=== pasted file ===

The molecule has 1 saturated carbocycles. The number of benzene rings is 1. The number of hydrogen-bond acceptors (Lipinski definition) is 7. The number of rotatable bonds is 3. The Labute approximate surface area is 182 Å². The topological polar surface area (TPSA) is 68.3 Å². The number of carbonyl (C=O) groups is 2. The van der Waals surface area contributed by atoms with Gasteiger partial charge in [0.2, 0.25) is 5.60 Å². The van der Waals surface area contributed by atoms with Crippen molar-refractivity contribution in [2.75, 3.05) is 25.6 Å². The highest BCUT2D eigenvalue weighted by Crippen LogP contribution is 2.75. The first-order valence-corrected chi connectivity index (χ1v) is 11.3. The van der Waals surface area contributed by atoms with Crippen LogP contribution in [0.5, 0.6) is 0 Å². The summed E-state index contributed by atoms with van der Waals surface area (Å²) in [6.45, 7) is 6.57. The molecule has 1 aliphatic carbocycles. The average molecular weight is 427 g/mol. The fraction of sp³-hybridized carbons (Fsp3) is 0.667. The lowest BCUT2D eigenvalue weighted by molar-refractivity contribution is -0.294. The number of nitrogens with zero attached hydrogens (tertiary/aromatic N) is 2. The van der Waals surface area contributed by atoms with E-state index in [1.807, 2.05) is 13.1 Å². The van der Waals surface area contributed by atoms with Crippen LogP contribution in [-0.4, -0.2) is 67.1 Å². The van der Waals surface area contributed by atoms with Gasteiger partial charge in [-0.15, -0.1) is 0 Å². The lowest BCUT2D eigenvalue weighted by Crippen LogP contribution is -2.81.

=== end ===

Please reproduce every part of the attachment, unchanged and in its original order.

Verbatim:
The molecule has 1 saturated carbocycles. The number of benzene rings is 1. The number of hydrogen-bond acceptors (Lipinski definition) is 7. The number of rotatable bonds is 3. The Labute approximate surface area is 182 Å². The topological polar surface area (TPSA) is 68.3 Å². The number of carbonyl (C=O) groups is 2. The van der Waals surface area contributed by atoms with Gasteiger partial charge in [0.2, 0.25) is 5.60 Å². The van der Waals surface area contributed by atoms with Crippen molar-refractivity contribution in [2.75, 3.05) is 25.6 Å². The highest BCUT2D eigenvalue weighted by Crippen LogP contribution is 2.75. The first-order valence-corrected chi connectivity index (χ1v) is 11.3. The van der Waals surface area contributed by atoms with Crippen LogP contribution in [0.5, 0.6) is 0 Å². The summed E-state index contributed by atoms with van der Waals surface area (Å²) in [6.45, 7) is 6.57. The molecule has 1 aliphatic carbocycles. The average molecular weight is 427 g/mol. The fraction of sp³-hybridized carbons (Fsp3) is 0.667. The lowest BCUT2D eigenvalue weighted by molar-refractivity contribution is -0.294. The number of nitrogens with zero attached hydrogens (tertiary/aromatic N) is 2. The van der Waals surface area contributed by atoms with E-state index in [1.807, 2.05) is 13.1 Å². The van der Waals surface area contributed by atoms with Crippen LogP contribution in [-0.4, -0.2) is 67.1 Å². The van der Waals surface area contributed by atoms with Gasteiger partial charge in [-0.15, -0.1) is 0 Å². The lowest BCUT2D eigenvalue weighted by Crippen LogP contribution is -2.81.